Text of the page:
US7822929B2 - Two-hop cache coherency protocol - Google Patents

Two-hop cache coherency protocol Download PDF

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US7822929B2
US7822929B2 US10833963 US83396304A US7822929B2 US 7822929 B2 US7822929 B2 US 7822929B2 US 10833963 US10833963 US 10833963 US 83396304 A US83396304 A US 83396304A US 7822929 B2 US7822929 B2 US 7822929B2
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node
data
copy
home
block
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US20070022252A1 (en )
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Ling Cen
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Intel Corp
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Intel Corp
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    • GPHYSICS
    • G06COMPUTING; CALCULATING; COUNTING
    • G06FELECTRIC DIGITAL DATA PROCESSING
    • G06F12/00Accessing, addressing or allocating within memory systems or architectures
    • G06F12/02Addressing or allocation; Relocation
    • G06F12/08Addressing or allocation; Relocation in hierarchically structured memory systems, e.g. virtual memory systems
    • G06F12/0802Addressing of a memory level in which the access to the desired data or data block requires associative addressing means, e.g. caches
    • G06F12/0806Multiuser, multiprocessor or multiprocessing cache systems
    • G06F12/0815Cache consistency protocols
    • G06F12/0831Cache consistency protocols using a bus scheme, e.g. with bus monitoring or watching means
    • G06F12/0833Cache consistency protocols using a bus scheme, e.g. with bus monitoring or watching means in combination with broadcast means (e.g. for invalidation or updating)
    • GPHYSICS
    • G06COMPUTING; CALCULATING; COUNTING
    • G06FELECTRIC DIGITAL DATA PROCESSING
    • G06F12/00Accessing, addressing or allocating within memory systems or architectures
    • G06F12/02Addressing or allocation; Relocation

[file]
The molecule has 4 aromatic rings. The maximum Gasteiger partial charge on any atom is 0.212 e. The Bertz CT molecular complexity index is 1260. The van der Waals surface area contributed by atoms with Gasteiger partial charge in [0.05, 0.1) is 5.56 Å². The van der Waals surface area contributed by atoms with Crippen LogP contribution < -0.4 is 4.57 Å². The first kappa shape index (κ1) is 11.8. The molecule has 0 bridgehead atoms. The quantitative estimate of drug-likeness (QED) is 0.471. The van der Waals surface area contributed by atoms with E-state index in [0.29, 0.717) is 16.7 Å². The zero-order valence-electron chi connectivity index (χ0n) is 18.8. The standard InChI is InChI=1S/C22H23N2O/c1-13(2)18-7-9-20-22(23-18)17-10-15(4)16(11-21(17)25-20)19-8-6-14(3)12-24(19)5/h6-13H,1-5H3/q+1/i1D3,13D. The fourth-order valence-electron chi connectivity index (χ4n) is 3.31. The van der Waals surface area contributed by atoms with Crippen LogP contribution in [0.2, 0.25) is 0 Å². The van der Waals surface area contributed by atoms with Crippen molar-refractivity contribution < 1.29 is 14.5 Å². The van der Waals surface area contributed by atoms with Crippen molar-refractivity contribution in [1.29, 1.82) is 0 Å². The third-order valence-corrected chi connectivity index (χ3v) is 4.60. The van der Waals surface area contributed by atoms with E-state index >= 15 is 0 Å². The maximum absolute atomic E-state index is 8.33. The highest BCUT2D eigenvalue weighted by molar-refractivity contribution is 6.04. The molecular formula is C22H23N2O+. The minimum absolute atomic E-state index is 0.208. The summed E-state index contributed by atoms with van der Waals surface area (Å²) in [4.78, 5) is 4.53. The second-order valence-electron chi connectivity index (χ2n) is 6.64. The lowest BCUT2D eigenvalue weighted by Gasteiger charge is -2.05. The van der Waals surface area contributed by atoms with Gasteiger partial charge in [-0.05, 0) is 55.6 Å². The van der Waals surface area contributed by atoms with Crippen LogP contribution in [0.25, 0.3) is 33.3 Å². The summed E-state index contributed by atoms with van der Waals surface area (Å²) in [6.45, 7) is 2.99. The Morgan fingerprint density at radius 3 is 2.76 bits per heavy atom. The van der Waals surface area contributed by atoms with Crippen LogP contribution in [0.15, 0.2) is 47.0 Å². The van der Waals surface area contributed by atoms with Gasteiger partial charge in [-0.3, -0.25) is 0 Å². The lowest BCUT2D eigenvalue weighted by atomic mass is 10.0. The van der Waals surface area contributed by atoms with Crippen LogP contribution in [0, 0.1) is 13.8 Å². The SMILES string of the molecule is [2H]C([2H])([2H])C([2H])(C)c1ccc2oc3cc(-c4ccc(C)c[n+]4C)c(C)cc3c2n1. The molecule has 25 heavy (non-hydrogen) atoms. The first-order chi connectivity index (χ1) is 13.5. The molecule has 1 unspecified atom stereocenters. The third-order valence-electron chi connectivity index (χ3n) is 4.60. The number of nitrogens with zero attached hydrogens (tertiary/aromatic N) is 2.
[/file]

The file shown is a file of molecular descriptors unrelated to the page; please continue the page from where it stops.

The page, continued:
• G06F12/08Addressing or allocation; Relocation in hierarchically structured memory systems, e.g. virtual memory systems
    • G06F12/0802Addressing of a memory level in which the access to the desired data or data block requires associative addressing means, e.g. caches
    • G06F12/0806Multiuser, multiprocessor or multiprocessing cache systems
    • G06F12/0815Cache consistency protocols
    • G06F12/0817Cache consistency protocols using directory methods

Abstract

The invention facilitates a distributed cache coherency conflict resolution in a multi-node system to resolve conflicts at a home node.

Description

RELATED APPLICATIONS

The present U.S. patent application is related to application Ser. No. 10/325,427, filed Dec. 19, 2002, entitled “SPECULATIVE DISTRIBUTED CONFLICT RESOLUTION FOR A CACH COHERENCY PROTOCOL”

FIELD

The invention relates to cache memories. More particularly, the invention relates to distributed conflict resolution in a multi-cache multiprocessor system.

BACKGROUND

When an electronic system includes multiple cache memories, the validity of the data available for use must be maintained. This is typically accomplished by manipulating data according to a cache coherency protocol. As the number of caches and/or processors increases, the complexity of maintaining cache coherency also increases.

When multiple components (e.g., a cache memory, a processor) request the same block of data the conflict between the multiple components must be resolved in a manner that maintains the validity of the data. Current cache coherency protocols typically have a single component that is responsible for conflict resolution. However, as the complexity of the system increases, reliance on a single component for conflict resolution can decrease overall system performance.

There are two basic schemes for providing cache coherence, snooping (now often called Symmetric MultiProcessing SMP) and directories (often called Distributed Shared Memory DSM). The fundamental difference has to do with placement and access to the meta-information, that is, the information about where copies of a cache line are stored.